The makers of the musical La La Land are singing a happy tune as the film was nominated for 14 Academy Awards Tuesday morning, including best picture, actor, and actress. Titanic and All About Eve are the only other films to receive so many nominations.
La La Land is coming off a huge night at the Golden Globes earlier this month where it picked up seven statues.
Landing in second place for the Academy of Motion Picture Arts and Sciences nods the science-fiction thriller Arrival and the gay coming-of-age drama Moonlight, both with eight nominations. The WWII saga Hacksaw Ridge, the tragic family tale Manchester by the Sea, and story of a man searching for his roots, Lion, scored six nominations.
All in all, it’s a mixed bag and a diverse field with most of the films predicted to receive some recognition did not go home empty-handed. The big exceptions to that are Martin Scorsese’s passion project and epic story of Catholic priests in 17th century Japan, Silence, and the smart-aleck Marvel hit Deadpool, which some thought might snag a best-picture nomination.
Nine films are up for best picture: Arrival, Fences, Hacksaw Ridge, Hell or High Water, Hidden Figures, Lion, Manchester by the Sea, Moonlight, and the aforementioned La La Land. The Academy could have nominated 10 films and included the likes of Silence, Clint Eastwood’s Sully, or Pablo Larraín’s Jackie but chose not to do that.
As expected, Casey Affleck (Manchester by the Sea), Andrew Garfield (Hacksaw Ridge), Ryan Gosling (La La Land), and Denzel Washington (Fences) were recognized for best actor but the surprise was the inclusion of Viggo Mortensen for Captain Fantastic, a film that flew under the radar for many moviegoers. Mortensen got in over Tom Hanks (Sully), Michael Keaton (The Founder), Adam Driver (Paterson), Matthew McConaughey (Gold), and Joel Edgerton (Loving).
In the actress category, Emma Stone (La La Land), Natalie Portman (Jackie), Meryl Streep (Florence Foster Jenkins) were locks. The remaining two slots went to Ruth Negga (Loving) and Isabelle Huppert (Elle), the latter perhaps the least-seen performance by American audiences. The surprise here is that Amy Adams (Arrival) was overlooked as were Sally Field (Hello My Name Is Doris), Taraji P. Henson (Hidden Figures), and Annette Bening (20th Century Women).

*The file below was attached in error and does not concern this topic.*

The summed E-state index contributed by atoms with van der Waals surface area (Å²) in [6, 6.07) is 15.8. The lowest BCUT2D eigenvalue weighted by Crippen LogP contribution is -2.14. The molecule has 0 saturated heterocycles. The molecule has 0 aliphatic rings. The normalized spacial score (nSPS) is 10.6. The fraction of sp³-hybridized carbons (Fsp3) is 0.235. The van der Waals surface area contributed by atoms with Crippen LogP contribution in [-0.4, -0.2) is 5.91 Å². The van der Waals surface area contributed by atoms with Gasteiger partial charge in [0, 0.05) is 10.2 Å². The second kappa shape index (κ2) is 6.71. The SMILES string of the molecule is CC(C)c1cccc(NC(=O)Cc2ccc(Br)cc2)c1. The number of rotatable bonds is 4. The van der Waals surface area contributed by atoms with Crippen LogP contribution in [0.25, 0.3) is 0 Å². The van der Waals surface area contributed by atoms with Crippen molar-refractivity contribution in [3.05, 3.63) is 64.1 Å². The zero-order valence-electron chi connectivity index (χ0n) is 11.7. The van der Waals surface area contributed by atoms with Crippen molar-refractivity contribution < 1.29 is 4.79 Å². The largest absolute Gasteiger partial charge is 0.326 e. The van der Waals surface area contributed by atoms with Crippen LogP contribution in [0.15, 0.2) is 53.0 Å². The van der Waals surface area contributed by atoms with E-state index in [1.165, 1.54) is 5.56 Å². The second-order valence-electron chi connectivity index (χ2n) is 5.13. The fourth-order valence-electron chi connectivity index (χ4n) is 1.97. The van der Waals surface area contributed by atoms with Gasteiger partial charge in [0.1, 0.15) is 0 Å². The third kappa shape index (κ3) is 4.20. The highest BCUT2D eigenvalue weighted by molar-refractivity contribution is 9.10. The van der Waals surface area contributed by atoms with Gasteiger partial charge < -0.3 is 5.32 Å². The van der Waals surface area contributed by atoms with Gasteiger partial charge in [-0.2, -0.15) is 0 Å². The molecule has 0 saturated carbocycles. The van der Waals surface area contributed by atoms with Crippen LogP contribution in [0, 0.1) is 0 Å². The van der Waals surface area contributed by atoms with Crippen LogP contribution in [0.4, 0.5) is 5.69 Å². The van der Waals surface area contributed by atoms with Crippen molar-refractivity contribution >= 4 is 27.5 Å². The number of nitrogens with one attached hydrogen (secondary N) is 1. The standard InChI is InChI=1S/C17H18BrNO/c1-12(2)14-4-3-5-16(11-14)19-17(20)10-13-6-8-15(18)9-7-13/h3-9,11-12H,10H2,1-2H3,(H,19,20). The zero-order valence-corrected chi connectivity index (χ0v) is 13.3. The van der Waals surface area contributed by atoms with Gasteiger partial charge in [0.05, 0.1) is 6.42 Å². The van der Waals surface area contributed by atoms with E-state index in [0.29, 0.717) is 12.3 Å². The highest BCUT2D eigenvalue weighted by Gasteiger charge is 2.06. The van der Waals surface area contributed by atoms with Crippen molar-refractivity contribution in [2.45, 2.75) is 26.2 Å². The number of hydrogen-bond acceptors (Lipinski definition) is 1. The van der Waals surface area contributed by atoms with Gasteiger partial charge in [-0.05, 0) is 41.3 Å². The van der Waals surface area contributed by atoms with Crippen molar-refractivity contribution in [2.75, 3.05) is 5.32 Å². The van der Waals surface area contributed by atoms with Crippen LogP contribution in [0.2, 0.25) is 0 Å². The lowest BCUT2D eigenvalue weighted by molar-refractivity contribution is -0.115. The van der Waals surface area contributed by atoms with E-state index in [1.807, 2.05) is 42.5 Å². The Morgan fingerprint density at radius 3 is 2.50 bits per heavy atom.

Viola Davis (Fences) and Michelle Williams (Manchester by the Sea) were on everybody’s list to for supporting actress nominations and they’re joined by Naomie Harris (Moonlight), Nicole Kidman (Lion), and Octavia Spencer (Hidden Figures). There are no big surprises here though some were hoping Janelle Monae (Hidden Figures), Greta Gerwig (20th Century Women), Felicity Jones (A Monster Calls), or Lupita Nyong’o (Queen of Katwe) might get some recognition.
Jeff Bridges (Hell or High Water), Mahershala Ali (Moonlight), Lucas Hedges (Manchester by the Sea), Dev Patel (Lion) are vying for supporting actor with the surprise entry being Michael Shannon for Nocturnal Animals. Aaron Taylor-Johnson from Nocturnal Animals won the supporting actor prize at the Golden Globes but was ignored here. Also, they showed no love for Kevin Costner (Hidden Figures).
Taylor Sheridan, who went to Fort Worth’s Paschal High School, is up for original screenplay for Hell or High Water with Mike Mills (20th Century Women), Chazelle (La La Land), Kenneth Lonergan (Manchester by the Sea) and Yorgos Lanthimos and Efthimis Filippou (The Lobster).
Damien Chazelle (La La Land) would appear to be the name to beat for best director considering how much Hollywood loves this film. The other contenders are Mel Gibson (Hacksaw Ridge), Barry Jenkins (Moonlight), Kenneth Lonergan (Manchester by the Sea), and Denis Villeneuve (Arrival).
Left on the cutting-room floor in this category are Scorsese (Silence), Eastwood (Sully), Texas’ Jeff Nichols (Loving), Theodore Melfi (Hidden Figures), Garth Davis (Lion), Denzel Washington (Fences), Tom Ford (Nocturnal Animals), and, most unfortunately, David Mackenzie (Hell or High Water).
One of the most intriguing categories this year is documentary feature with the highly regarded O.J.: Made in America (which most have seen on television even though it was released theatrically in L.A. and New York) going up against the equally celebrated I Am Not Your Negro (the doc about author James Baldwin which premieres in North Texas this weekend at the Denton Black Film Festival), 13th (the film about the 13th Amendment from Selma director Ava DuVernay), the migrants-in-Italy saga Fire at Sea, and the touching Life, Animated about a boy with autism who finds a bond with his family through Disney films.
In the foreign-language film category, the contenders are A Man Called Ove (Sweden), Land of Mine (Denmark), Tanna (Australia), The Salesman (Iran), and Toni Erdmann (Germany).
For animated feature, the nominees are Kubo and the Two Strings, Moana, My Life as a Zucchini, The Red Turtle, and Zootopia.
The winners will be revealed at the Oscars ceremony on Feb. 26. For a complete list of nominees, go to oscar.go.com/nominees.